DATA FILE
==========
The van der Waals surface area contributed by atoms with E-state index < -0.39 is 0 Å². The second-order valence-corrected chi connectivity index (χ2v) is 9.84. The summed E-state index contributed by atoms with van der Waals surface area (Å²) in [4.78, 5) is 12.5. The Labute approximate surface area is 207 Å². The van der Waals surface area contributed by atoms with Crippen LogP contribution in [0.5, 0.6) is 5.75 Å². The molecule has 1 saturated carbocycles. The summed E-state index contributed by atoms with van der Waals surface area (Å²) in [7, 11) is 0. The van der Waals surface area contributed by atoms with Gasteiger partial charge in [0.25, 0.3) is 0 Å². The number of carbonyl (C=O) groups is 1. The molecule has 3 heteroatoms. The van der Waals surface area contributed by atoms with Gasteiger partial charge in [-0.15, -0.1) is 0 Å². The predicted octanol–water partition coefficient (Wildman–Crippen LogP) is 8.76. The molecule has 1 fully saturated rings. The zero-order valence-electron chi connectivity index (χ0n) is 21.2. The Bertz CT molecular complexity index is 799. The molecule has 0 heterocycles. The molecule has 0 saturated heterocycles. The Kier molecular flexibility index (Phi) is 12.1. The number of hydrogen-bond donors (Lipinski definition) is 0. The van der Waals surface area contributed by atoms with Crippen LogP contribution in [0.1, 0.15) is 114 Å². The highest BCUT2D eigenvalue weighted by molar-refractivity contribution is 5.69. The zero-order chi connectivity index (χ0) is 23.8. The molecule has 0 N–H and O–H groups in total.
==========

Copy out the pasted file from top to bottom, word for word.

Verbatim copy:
The van der Waals surface area contributed by atoms with E-state index < -0.39 is 0 Å². The second-order valence-corrected chi connectivity index (χ2v) is 9.84. The summed E-state index contributed by atoms with van der Waals surface area (Å²) in [4.78, 5) is 12.5. The Labute approximate surface area is 207 Å². The van der Waals surface area contributed by atoms with Crippen LogP contribution in [0.5, 0.6) is 5.75 Å². The molecule has 1 saturated carbocycles. The summed E-state index contributed by atoms with van der Waals surface area (Å²) in [7, 11) is 0. The van der Waals surface area contributed by atoms with Gasteiger partial charge in [0.25, 0.3) is 0 Å². The number of carbonyl (C=O) groups is 1. The molecule has 3 heteroatoms. The van der Waals surface area contributed by atoms with Gasteiger partial charge in [-0.15, -0.1) is 0 Å². The predicted octanol–water partition coefficient (Wildman–Crippen LogP) is 8.76. The molecule has 1 fully saturated rings. The zero-order valence-electron chi connectivity index (χ0n) is 21.2. The Bertz CT molecular complexity index is 799. The molecule has 0 heterocycles. The molecule has 0 saturated heterocycles. The Kier molecular flexibility index (Phi) is 12.1. The number of hydrogen-bond donors (Lipinski definition) is 0. The van der Waals surface area contributed by atoms with Crippen LogP contribution in [0.1, 0.15) is 114 Å². The highest BCUT2D eigenvalue weighted by molar-refractivity contribution is 5.69. The zero-order chi connectivity index (χ0) is 23.8. The molecule has 0 N–H and O–H groups in total.